Monday, May 21, 2012

Not All Solo Acts Are Created Equal

Guilt: A Love Story (a comedy of terrors)
The Parker Playhouse, Fort Lauderdale
May 19, 2012
This one is harder to write about because I didn’t especially enjoy it. But for its shortcomings, it might actually be as educational (or even more so) than the Lily Tomlin show or Old Jews Telling Jokes.

John Fugelsang bills himself as a political comedian. He is a radio personality (I was not aware of him before this show), a cabaret performer, comic, and actor in regional theatre. He is apparently a regular on cable news programs (MSNBC, FOX, CNN, HLN, etc.). So, he was in town, it was a one person show, I felt compelled to check him out.

Fugelsang opened (to about 200 people in a room that seats 1200) by saying that one person shows are difficult and often terrible because the performer has a political agenda and gets preachy or has a captive audience and uses them as group therapy to work out the performer’s own issues. He then (jokingly?) said, “Tonight’s show is all of that!” And, it was.

The rest of the show then was a personal story about his Catholic upbringing and his feelings about organized religion and his relationship with his mother and his relationship with his wife. For most of us, our introduction to this man was to hear his life story. Honestly, it wasn’t a great way to spend an hour and 45 minutes of non-intermission, rainy weather theatre on a Saturday night.

His anger at the Catholic church was justified, but not necessarily entertaining or even interesting. His story of how his parents met was compelling…his father was a Catholic Brother/history teacher and his mother a Catholic nun/nurse who met and it was love at first sight, but because of their vows they didn’t speak of it for 10 years. The dad finally revealed his feelings of unrequited love and they left their orders and got married and had children, John being the first. So, he was the first child born after they broke their promise to the God of their understanding to be celibate for the rest of their lives. Apparently, that bit of info was used in unhealthy ways against John in his upbringing.

He went on to tell of how his mother guilted him into marrying his lover of 11 years, how his father outlived a prognosis by 5 years because of an experimental procedure in Asia, a time he was nearly arrested for carrying drugs in the airport (marijuana for a sick friend), and about a time he debated racist David Duke on television.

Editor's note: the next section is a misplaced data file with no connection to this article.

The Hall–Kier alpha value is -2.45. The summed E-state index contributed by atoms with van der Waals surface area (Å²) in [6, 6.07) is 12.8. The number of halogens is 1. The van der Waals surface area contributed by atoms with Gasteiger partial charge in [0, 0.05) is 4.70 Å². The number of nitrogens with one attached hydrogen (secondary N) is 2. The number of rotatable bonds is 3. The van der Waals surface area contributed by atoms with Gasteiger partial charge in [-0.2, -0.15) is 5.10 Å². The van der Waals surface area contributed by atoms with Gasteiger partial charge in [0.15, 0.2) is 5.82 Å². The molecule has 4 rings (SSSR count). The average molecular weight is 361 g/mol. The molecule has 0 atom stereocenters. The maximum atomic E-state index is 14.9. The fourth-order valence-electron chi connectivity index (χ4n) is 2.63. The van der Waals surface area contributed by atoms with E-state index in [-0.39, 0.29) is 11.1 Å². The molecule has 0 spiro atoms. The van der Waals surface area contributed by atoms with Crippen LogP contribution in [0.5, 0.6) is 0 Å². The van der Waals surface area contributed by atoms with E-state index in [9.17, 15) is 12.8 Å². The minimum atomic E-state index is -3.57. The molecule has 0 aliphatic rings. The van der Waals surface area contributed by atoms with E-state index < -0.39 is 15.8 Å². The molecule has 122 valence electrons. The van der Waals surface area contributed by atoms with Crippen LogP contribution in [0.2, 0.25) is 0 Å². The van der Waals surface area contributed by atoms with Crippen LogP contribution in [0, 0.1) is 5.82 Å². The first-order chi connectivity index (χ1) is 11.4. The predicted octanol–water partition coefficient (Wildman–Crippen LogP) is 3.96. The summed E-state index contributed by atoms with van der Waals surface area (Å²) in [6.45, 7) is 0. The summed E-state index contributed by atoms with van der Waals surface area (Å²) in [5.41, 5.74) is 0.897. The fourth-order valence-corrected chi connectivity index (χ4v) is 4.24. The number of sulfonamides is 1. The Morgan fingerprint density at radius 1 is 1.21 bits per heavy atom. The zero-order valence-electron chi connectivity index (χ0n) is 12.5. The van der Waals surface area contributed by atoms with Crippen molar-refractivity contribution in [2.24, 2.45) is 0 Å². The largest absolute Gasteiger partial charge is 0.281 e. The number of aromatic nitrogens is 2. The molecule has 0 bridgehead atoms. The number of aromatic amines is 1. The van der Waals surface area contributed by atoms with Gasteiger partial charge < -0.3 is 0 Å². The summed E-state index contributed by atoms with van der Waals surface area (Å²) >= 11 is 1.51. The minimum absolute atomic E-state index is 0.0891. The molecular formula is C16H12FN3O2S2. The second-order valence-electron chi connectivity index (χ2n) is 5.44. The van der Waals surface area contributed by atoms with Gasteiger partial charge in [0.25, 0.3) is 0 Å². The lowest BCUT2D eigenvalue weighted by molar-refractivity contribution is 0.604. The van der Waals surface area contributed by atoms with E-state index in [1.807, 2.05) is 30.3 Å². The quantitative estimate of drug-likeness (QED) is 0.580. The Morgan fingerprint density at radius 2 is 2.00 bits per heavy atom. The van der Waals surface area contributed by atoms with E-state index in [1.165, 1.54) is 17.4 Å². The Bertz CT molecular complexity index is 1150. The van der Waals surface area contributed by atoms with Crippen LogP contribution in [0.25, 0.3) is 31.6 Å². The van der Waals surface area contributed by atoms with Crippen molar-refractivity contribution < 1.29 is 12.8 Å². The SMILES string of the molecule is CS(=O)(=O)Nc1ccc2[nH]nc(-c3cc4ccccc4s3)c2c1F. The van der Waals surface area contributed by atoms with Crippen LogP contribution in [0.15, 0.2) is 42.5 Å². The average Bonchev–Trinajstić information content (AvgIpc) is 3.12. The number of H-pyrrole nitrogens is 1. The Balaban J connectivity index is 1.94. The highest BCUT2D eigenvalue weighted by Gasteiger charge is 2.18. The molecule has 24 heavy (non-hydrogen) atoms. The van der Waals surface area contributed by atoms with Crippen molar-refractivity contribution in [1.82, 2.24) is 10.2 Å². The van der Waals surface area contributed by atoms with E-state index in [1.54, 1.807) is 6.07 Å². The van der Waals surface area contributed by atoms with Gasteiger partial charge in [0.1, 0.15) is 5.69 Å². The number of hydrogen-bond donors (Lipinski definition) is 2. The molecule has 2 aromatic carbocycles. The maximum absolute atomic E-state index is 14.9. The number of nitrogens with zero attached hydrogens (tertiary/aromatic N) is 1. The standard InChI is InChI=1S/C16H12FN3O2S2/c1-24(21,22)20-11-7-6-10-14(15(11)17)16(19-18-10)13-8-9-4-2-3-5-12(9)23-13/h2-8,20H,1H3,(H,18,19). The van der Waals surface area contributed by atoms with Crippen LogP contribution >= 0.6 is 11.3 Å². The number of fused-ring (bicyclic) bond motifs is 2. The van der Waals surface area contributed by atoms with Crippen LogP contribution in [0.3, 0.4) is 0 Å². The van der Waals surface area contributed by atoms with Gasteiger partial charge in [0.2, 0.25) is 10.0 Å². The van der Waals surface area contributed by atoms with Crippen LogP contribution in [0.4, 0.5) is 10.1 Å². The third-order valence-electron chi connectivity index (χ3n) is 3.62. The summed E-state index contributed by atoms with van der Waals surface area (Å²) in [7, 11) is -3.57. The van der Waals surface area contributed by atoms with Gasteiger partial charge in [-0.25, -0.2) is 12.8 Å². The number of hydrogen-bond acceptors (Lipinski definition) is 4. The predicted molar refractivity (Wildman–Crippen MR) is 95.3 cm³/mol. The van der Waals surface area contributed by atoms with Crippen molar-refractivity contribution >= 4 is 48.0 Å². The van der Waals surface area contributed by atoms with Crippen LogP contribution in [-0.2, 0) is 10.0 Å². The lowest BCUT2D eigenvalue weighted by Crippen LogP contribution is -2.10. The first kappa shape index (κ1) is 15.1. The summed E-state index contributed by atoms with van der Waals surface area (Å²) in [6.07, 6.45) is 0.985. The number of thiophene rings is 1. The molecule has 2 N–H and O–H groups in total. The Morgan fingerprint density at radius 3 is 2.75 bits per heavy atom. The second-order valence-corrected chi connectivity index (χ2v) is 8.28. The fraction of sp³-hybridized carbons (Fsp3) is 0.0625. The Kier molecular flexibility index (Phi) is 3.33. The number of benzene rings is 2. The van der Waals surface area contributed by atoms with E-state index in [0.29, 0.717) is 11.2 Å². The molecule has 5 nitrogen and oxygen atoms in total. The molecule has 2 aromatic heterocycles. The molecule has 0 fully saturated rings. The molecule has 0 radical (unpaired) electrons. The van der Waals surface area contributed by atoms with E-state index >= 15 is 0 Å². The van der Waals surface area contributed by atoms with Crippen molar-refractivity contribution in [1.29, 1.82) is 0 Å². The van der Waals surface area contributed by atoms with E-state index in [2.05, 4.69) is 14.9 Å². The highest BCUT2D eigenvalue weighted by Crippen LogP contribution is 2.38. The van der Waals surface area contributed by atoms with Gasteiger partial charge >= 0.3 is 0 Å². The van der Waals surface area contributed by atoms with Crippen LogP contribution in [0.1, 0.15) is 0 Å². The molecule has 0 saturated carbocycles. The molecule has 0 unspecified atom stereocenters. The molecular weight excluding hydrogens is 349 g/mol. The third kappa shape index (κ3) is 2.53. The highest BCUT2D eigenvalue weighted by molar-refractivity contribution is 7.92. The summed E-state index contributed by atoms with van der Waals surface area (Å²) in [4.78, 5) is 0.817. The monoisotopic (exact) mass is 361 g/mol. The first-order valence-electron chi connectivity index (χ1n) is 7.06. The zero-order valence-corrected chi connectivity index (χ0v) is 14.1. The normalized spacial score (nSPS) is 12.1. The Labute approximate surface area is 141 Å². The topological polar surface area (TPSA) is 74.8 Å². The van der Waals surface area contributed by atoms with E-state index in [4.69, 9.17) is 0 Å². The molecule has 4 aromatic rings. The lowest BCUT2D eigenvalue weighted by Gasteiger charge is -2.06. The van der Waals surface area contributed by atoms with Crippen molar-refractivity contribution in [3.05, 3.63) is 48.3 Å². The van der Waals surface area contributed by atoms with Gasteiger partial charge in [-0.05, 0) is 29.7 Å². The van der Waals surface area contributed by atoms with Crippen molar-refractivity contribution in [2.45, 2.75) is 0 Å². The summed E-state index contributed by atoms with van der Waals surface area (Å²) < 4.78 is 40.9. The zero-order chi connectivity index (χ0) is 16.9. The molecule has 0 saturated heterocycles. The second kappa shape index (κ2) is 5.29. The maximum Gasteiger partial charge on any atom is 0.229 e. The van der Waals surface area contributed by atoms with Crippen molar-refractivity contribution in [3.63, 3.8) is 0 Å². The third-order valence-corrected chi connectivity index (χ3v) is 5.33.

It might have made a better essay or book than a performance. Or, if he had some relationship to the audience, his personal story might have been of more interest. If he was performing in a night club with regular customers, in a church where he had a relationship to the congregation, or if he was more famous (from being on a television sit-com perhaps) then the fictive relationship that exists between star and adoring public would have made his story more compelling, but as it was, it really did seem as if a few of us came out in the rain to hear a stranger tell about how the church had scarred him, how his mother used guilt as a weapon (how incredibly not unique!), and how he had survived some adventures with racists, airport security, and shot gun weddings.

I’ve seen autobiographical performances that were spell-binding, but again, that was because I felt I knew the performer in some way. S/he was part of my community speaking from as well as to the community, or s/he had a special interest in LBGT people or some group to which I claimed membership, or s/he had come into my living room time and again via television (or otherwise into my life through film, literature, radio, or theatre), and so an imaginary bond existed before the performance, or the story itself was at least partly fictional.

For example, when Phyllis Diller would tell stories about her fictive husband “Fang” that bit was often hilarious. But she created a world that invited the audience to be part of it, and as Fang was part of her regular shtick, to hear Diller perform (for many years at least) was to want to hear about Fang (Totie Fields did that with her real life husband who became part of her act, and Bette Midler did it with her “Soph” character based on the stage persona of Sophie Tucker, and Lily Tomlin did recently by weaving personal stories among the skits she created with fictional characters). To tell one’s own story, there must be a connection, I think, and if one does not exist, one must be made before the audience is likely to care about the performer’s plight.

In his book, Getting Your Solo Act Together[1], Michael Kearns gives some Dos and Don’ts of solo performance, and they include:

Don’t write a solo show based on your life as a model.
Do consider a dramaturg or a good writing class.
Do learn the art of self-editing.
Don’t stay on stage more than seventy minutes (pp. 66-67).

After seeing a 105 minute show completely about the life of a man I had never heard of before the show, I now see the wisdom of Kearns’ counsel!

[1] Kearns, Michael. Getting Your Solo Act Together. Portsmouth, NH: Heinemann, 1997.


Amy said...

I'm glad to get your review on the show. Eh. I feel funny about having egged you on to go to this. Next time I'm in south Florida, I'll buy you and Robert drinks.

Durrell said...

Live theatre, always worth the time, even when it doesn't appeal to a critical audience memeber.

It was a rainy, dreary night in a venue 6 times larger than the actual audience...that might have had a negative impact on the mood and reception.

There was plenty of laughter; for all i know, everyone loved every minute of it (save me, and even at that I didn't have a miserable time, and i couldn't have judged without seeing it, so i had to see it).

I'm studying solo performance right now, so all such performances, those that inspire and those that don't, all serve a purpose.

And drinks are always in order!